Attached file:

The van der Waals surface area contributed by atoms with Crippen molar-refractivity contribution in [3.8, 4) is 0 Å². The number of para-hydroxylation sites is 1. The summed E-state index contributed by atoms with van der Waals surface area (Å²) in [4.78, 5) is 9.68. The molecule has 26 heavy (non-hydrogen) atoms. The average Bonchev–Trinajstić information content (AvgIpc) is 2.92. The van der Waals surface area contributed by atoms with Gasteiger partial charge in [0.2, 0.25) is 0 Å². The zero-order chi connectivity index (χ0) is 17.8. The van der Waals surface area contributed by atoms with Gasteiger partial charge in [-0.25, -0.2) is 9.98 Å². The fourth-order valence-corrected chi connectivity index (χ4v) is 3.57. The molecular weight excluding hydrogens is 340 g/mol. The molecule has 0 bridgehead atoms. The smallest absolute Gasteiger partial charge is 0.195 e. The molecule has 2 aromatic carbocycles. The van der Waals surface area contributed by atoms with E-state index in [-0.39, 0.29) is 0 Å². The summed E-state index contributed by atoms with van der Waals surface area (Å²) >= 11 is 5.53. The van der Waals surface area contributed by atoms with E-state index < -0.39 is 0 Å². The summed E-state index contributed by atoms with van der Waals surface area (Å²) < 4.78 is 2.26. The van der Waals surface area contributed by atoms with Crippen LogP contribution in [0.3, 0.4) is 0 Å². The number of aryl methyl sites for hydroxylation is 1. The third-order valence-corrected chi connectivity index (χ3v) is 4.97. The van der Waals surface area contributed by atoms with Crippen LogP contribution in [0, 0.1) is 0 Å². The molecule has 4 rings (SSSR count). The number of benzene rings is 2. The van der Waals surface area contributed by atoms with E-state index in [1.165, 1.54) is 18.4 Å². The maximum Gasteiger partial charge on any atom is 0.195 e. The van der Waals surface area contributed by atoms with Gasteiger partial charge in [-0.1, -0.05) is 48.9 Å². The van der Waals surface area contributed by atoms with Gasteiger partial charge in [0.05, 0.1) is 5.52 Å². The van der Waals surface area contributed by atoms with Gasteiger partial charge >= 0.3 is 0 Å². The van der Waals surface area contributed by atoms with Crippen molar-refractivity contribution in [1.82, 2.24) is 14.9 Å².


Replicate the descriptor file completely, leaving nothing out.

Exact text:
The van der Waals surface area contributed by atoms with Crippen molar-refractivity contribution in [3.8, 4) is 0 Å². The number of para-hydroxylation sites is 1. The summed E-state index contributed by atoms with van der Waals surface area (Å²) in [4.78, 5) is 9.68. The molecule has 26 heavy (non-hydrogen) atoms. The average Bonchev–Trinajstić information content (AvgIpc) is 2.92. The van der Waals surface area contributed by atoms with Gasteiger partial charge in [0.2, 0.25) is 0 Å². The zero-order chi connectivity index (χ0) is 17.8. The van der Waals surface area contributed by atoms with Gasteiger partial charge in [-0.25, -0.2) is 9.98 Å². The fourth-order valence-corrected chi connectivity index (χ4v) is 3.57. The molecular weight excluding hydrogens is 340 g/mol. The molecule has 0 bridgehead atoms. The smallest absolute Gasteiger partial charge is 0.195 e. The molecule has 2 aromatic carbocycles. The van der Waals surface area contributed by atoms with E-state index in [-0.39, 0.29) is 0 Å². The summed E-state index contributed by atoms with van der Waals surface area (Å²) >= 11 is 5.53. The van der Waals surface area contributed by atoms with E-state index < -0.39 is 0 Å². The summed E-state index contributed by atoms with van der Waals surface area (Å²) < 4.78 is 2.26. The van der Waals surface area contributed by atoms with Crippen LogP contribution in [0.3, 0.4) is 0 Å². The number of aryl methyl sites for hydroxylation is 1. The third-order valence-corrected chi connectivity index (χ3v) is 4.97. The van der Waals surface area contributed by atoms with Crippen LogP contribution in [0, 0.1) is 0 Å². The molecule has 4 rings (SSSR count). The number of benzene rings is 2. The van der Waals surface area contributed by atoms with E-state index in [1.165, 1.54) is 18.4 Å². The maximum Gasteiger partial charge on any atom is 0.195 e. The van der Waals surface area contributed by atoms with Gasteiger partial charge in [-0.1, -0.05) is 48.9 Å². The van der Waals surface area contributed by atoms with Gasteiger partial charge in [0.05, 0.1) is 5.52 Å². The van der Waals surface area contributed by atoms with Gasteiger partial charge >= 0.3 is 0 Å². The van der Waals surface area contributed by atoms with Crippen molar-refractivity contribution in [1.82, 2.24) is 14.9 Å².